Mong Kok pedestrians will be forced to use a new Nathan Road footbridge instead of street-level crossings, Transit Jam has learned, with Transport Department (TD) confirming at-grade crossings will be “permanently closed” to make way for more traffic.
Two sets of signalled road crossings across Nathan Road had been barricaded shut during engineering works for the long-planned footbridge at Mong Kok Road, leading to lengthy detours for people wishing to walk across the junction without falling foul of the city’s colonial-era jaywalking laws.
The crossings were briefly restored when the footbridge was opened in September last year but the government now says the bridge opening is an “opportunity” to shutter them for good.
“Since the traffic at the junction of Mong Kok Road and Nathan Road is heavy, TD made use of the opportunity to remove these two pedestrian crossings … to avoid the vehicle-pedestrian conflicts at the crossings and to enhance the traffic circulation through optimisation of the traffic light signal arrangement and enhancement of the throughput of the junction,” a spokesman said today.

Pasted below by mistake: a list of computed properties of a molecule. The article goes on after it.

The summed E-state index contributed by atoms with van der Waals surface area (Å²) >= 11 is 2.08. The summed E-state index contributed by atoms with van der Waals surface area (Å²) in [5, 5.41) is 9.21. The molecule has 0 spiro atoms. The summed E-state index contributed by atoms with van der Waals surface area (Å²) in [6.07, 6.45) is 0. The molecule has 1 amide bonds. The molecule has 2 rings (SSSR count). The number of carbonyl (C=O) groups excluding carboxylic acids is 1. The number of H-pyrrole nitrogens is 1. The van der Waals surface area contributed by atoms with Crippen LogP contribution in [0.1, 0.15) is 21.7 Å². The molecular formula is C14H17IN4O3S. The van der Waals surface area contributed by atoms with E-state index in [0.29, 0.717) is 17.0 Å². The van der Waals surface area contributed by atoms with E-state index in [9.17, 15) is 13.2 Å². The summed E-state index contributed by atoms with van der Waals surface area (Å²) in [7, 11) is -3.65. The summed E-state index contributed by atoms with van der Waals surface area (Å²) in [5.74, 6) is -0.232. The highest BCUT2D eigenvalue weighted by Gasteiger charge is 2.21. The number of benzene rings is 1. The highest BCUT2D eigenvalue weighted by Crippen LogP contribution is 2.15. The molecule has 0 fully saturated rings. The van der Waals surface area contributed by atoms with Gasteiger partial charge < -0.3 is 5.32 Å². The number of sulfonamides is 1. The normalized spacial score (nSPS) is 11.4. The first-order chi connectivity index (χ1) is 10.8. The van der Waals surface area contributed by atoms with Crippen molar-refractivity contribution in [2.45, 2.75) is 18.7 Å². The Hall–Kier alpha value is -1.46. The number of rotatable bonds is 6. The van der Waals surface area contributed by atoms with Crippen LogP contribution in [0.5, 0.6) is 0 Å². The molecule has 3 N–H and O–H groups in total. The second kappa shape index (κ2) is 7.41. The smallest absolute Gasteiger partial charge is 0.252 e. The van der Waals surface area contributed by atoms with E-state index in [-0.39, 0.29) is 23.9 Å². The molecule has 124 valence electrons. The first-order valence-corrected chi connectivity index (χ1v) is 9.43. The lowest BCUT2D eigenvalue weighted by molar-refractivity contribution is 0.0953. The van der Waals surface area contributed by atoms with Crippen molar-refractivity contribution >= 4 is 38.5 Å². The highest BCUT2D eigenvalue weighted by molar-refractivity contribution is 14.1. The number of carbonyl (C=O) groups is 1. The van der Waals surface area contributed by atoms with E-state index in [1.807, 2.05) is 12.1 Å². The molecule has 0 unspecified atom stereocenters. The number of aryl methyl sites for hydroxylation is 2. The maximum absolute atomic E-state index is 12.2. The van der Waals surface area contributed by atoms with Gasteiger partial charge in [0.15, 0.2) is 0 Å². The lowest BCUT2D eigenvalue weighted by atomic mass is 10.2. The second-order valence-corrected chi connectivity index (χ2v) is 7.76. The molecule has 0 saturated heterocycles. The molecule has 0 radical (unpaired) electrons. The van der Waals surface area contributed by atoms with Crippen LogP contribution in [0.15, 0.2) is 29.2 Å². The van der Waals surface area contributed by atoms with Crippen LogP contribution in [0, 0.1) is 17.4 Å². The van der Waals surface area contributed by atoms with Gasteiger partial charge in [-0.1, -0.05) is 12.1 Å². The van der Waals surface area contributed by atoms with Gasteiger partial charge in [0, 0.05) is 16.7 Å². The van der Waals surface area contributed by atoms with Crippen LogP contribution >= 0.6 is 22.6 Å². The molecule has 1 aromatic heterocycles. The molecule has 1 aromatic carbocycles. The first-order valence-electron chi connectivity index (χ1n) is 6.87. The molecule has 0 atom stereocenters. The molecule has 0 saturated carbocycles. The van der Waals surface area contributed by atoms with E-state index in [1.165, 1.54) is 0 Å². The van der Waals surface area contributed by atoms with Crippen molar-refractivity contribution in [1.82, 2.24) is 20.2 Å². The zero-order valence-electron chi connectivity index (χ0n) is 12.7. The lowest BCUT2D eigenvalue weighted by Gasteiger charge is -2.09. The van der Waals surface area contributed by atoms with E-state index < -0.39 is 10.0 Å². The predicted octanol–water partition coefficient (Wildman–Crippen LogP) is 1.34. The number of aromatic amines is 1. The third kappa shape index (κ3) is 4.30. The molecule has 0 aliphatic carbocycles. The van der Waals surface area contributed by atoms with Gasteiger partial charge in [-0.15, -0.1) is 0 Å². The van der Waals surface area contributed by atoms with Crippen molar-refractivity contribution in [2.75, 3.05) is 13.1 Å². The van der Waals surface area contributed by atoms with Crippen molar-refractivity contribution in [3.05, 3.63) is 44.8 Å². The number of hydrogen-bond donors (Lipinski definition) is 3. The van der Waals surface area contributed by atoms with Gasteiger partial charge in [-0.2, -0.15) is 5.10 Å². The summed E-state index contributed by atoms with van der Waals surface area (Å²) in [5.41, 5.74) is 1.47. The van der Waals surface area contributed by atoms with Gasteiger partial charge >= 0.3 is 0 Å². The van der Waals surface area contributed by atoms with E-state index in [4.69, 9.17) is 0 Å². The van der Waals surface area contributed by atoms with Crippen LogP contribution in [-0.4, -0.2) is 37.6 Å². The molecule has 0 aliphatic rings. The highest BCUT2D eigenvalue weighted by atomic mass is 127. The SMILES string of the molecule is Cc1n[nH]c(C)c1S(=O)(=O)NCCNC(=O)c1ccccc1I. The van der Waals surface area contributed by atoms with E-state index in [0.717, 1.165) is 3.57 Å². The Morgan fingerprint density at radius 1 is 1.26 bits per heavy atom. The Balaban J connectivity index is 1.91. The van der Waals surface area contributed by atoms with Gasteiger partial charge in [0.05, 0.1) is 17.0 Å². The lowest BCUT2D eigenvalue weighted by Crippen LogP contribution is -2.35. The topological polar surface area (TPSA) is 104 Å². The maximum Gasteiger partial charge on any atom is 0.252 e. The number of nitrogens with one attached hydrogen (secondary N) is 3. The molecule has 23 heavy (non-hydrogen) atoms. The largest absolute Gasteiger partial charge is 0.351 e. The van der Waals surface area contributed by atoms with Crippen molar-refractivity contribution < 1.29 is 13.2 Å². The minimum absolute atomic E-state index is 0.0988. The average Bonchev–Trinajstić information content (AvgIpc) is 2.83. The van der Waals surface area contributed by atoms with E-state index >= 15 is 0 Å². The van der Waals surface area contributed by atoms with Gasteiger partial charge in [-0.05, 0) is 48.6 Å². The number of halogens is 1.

The government says the plans will “strike a balance on traffic needs” and help “alleviate the traffic situation” in Mong Kok.
The closure, already in effect, will be permanent, says a spokesperson.
TD last year ignored questions from Yau Tsim Mong District Councillor Lee Wai-fung on its plans for the crossings. But government data supplied to Lee showed around 2,700 people an hour used the two street-level crossings during the evening peak in November 2021, against 1,910 people an hour using the new footbridge.
The barricaded crossing ends Nathan Road’s 3.4 km at-grade run from The Peninsula Hotel to Boundary Street and is further bad news for Mong Kok pedestrians, following the closure of a major pedestrianisation zone, Sai Yeung Choi Street South, several years ago.
That zone had been plagued with noise problems – experts studying the issue said regulation was required to manage the many street performers competing for volume, but in May 2018 the Yau Tsim Mong District Council voted to restore the street to motor vehicles.
Three years on, the former pedestrian zone is amost permanently gridlocked with illegal parking and private car traffic.
Categories: On the Roads, Smart City, Transit
I believe a decade is optimistic. TD will NEVER understand the concept of induced demand or people centred places. Their service concept is to drivers, not pesky pedestrians. Place destruction not place-making.
it will probably take another decade until TD learns to make room for people not for cars if they want to seriously manage traffic